Each year in South Carolina, thousands of juveniles detained by local police are sent to secure facilities to await hearings, and in most counties that means driving them to the state's only detention facility in Columbia.

In contrast, neighboring Georgia and North Carolina have networks of state-run juvenile detention centers spread across the states. Both states have populations a bit more than double the population of South Carolina, but Georgia operates 20 juvenile detention centers and North Carolina runs six.

These are not facilities where juveniles are sent as part of a sentence, but rather, where they are sent for as little as a day or two prior to an initial hearing. Some are further detained prior to adjudication, which is the juvenile version of a trial.

South Carolina leaves it up to local governments to build detention centers if they don't want to use the one in Columbia, which was designed to hold 72. Only Charleston, Richland and Greenville counties have their own facilities.

"We're all having to run them to Columbia, and it is a big deal," said Terry Van Doran, detention director at the Dorchester County Sheriff's Office.

"Of course, Columbia charges a fee for every day they are there."

The state collects a $50-per-day fee, but for local police and sheriff's departments, the larger concern is that the trip to Columbia can take an officer off the streets for a full shift each time a juvenile needs to be put into detention, or brought back for a hearing.

Detaining a juvenile even for the short time prior to a family court hearing - a maximum of 48 hours, not counting weekends - requires two round-trips to Columbia; one to take the juvenile there, and one to bring them back for a hearing.

The distance can also create a difficult situation for the child and the parents, and the distance makes it harder for the child to meet with a lawyer, typically a public defender, in the county where they were taken into custody.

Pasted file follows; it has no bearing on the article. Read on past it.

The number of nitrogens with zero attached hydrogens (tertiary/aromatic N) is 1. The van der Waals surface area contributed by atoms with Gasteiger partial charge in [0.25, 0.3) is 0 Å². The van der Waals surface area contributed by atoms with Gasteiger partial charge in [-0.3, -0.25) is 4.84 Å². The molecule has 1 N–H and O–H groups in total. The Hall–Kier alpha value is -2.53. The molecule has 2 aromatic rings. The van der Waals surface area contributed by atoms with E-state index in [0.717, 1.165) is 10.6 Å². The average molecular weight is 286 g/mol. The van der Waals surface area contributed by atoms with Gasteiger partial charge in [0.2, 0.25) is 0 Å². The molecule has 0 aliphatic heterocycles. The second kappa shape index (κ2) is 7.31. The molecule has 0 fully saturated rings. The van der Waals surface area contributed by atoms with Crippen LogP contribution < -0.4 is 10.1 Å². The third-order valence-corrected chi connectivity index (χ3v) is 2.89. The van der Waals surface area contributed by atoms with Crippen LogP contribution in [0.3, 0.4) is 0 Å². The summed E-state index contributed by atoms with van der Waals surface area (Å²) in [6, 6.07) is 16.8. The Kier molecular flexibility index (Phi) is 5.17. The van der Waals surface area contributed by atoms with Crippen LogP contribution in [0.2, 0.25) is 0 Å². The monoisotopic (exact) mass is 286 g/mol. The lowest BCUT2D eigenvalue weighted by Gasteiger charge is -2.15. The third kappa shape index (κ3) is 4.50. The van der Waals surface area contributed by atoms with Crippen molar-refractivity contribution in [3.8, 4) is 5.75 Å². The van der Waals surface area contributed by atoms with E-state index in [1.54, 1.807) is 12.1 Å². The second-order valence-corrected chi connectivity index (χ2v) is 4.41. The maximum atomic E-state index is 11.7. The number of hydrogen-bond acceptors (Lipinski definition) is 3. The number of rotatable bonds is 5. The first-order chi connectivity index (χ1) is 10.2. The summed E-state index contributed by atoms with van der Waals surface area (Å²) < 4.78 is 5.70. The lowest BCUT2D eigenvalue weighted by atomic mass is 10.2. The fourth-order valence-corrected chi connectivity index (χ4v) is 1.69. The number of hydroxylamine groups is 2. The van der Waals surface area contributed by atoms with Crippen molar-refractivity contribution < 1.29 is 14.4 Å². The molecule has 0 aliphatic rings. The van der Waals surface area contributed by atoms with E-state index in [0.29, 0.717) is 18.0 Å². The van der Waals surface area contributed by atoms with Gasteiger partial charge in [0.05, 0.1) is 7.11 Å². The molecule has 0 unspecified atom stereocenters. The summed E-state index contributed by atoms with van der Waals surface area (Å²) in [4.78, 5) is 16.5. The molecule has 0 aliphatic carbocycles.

"It does make access to the kids difficult," said Keshia White, the assistant public defender who handles family court cases in Berkeley County. "I really can't meet with them until they are brought for the hearing."

The kids can run the gamut from runaways to teens accused of grown-up crimes.

"You might see some kids in there for disturbing school, but generally it's not their first offense," White said. "Generally, I see more serious offenses for kids who are in detention - burglary, armed robbery, or a serious assault."

A detained juvenile might be held briefly, until a family court hearing. If their detention continues, there's another hearing in 10 days, and if detention continues until an adjudicatory hearing, they could be held for months.

The large issue for local law enforcement is the time and expense involved in transportation.

The Dorchester County Sheriff's Office, for example, made 163 round-trips to Columbia to transport 128 juveniles during the 12 months ending June 30, 2013.

In North Charleston, which includes a large section of Dorchester County, Mayor Keith Summey said the tri-county Charleston metro area needs a regional juvenile detention center, rather than one serving only Charleston County.

"I think it's something we need to talk about, as we keep growing," said Summey, who has brought up the issue at several public meetings. "If you've got a police officer who has to go to Columbia and bring somebody back, you're talking about four hours to go there, and then another four hours to bring them back."

North Charleston has an agreement pending with Charleston County that will allow juveniles who live in the Dorchester County section of North Charleston to be detained in the Charleston County facility. The city will pay the same $50 per day fee that the state would charge.

The Charleston County Sheriff's Office said an agreement is also pending with the city of Charleston, which includes a portion of Berkeley County.

While those agreements could address the issue for North Charleston and Charleston, they would be no help to other jurisdictions in Dorchester and Berkeley counties.

Who would pay?

One problem is that while local law enforcement agencies bear the burden of transporting juveniles to Columbia, it's the county governments that typically bear the cost of building and operating juvenile detention facilities.